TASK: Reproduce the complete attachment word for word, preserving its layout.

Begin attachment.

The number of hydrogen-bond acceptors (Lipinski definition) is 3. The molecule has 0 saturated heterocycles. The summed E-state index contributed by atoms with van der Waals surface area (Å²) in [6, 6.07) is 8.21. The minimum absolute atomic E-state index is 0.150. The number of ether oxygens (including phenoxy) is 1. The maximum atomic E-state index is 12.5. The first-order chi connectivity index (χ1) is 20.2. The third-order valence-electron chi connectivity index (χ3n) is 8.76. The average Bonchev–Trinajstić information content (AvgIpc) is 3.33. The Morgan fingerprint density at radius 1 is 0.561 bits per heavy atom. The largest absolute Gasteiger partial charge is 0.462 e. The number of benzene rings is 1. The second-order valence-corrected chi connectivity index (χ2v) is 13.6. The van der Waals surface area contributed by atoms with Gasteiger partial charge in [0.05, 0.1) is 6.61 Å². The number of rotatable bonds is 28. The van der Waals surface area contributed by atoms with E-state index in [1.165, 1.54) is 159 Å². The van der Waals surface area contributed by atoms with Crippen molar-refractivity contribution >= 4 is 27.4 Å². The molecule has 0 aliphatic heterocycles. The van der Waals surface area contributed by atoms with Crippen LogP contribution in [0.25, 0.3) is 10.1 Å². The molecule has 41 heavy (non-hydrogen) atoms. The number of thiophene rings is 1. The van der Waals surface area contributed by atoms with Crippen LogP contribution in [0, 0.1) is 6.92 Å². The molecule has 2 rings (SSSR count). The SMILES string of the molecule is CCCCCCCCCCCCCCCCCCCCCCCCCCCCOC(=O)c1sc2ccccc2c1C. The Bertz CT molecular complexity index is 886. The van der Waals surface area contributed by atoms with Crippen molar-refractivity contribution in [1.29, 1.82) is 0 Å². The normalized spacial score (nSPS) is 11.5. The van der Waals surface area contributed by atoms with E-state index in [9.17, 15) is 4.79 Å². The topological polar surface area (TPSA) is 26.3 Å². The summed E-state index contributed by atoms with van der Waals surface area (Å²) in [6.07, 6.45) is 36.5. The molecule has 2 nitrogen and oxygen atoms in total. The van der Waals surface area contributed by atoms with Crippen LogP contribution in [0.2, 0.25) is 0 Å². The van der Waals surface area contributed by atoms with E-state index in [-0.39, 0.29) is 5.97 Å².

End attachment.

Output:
The number of hydrogen-bond acceptors (Lipinski definition) is 3. The molecule has 0 saturated heterocycles. The summed E-state index contributed by atoms with van der Waals surface area (Å²) in [6, 6.07) is 8.21. The minimum absolute atomic E-state index is 0.150. The number of ether oxygens (including phenoxy) is 1. The maximum atomic E-state index is 12.5. The first-order chi connectivity index (χ1) is 20.2. The third-order valence-electron chi connectivity index (χ3n) is 8.76. The average Bonchev–Trinajstić information content (AvgIpc) is 3.33. The Morgan fingerprint density at radius 1 is 0.561 bits per heavy atom. The largest absolute Gasteiger partial charge is 0.462 e. The number of benzene rings is 1. The second-order valence-corrected chi connectivity index (χ2v) is 13.6. The van der Waals surface area contributed by atoms with Gasteiger partial charge in [0.05, 0.1) is 6.61 Å². The number of rotatable bonds is 28. The van der Waals surface area contributed by atoms with E-state index in [1.165, 1.54) is 159 Å². The van der Waals surface area contributed by atoms with Crippen molar-refractivity contribution >= 4 is 27.4 Å². The molecule has 0 aliphatic heterocycles. The van der Waals surface area contributed by atoms with Crippen LogP contribution in [0.25, 0.3) is 10.1 Å². The molecule has 41 heavy (non-hydrogen) atoms. The number of thiophene rings is 1. The van der Waals surface area contributed by atoms with Crippen LogP contribution in [0, 0.1) is 6.92 Å². The molecule has 2 rings (SSSR count). The SMILES string of the molecule is CCCCCCCCCCCCCCCCCCCCCCCCCCCCOC(=O)c1sc2ccccc2c1C. The Bertz CT molecular complexity index is 886. The van der Waals surface area contributed by atoms with Crippen molar-refractivity contribution in [1.29, 1.82) is 0 Å². The normalized spacial score (nSPS) is 11.5. The van der Waals surface area contributed by atoms with E-state index in [9.17, 15) is 4.79 Å². The topological polar surface area (TPSA) is 26.3 Å². The summed E-state index contributed by atoms with van der Waals surface area (Å²) in [6.07, 6.45) is 36.5. The molecule has 2 nitrogen and oxygen atoms in total. The van der Waals surface area contributed by atoms with Crippen LogP contribution in [0.2, 0.25) is 0 Å². The van der Waals surface area contributed by atoms with E-state index in [-0.39, 0.29) is 5.97 Å².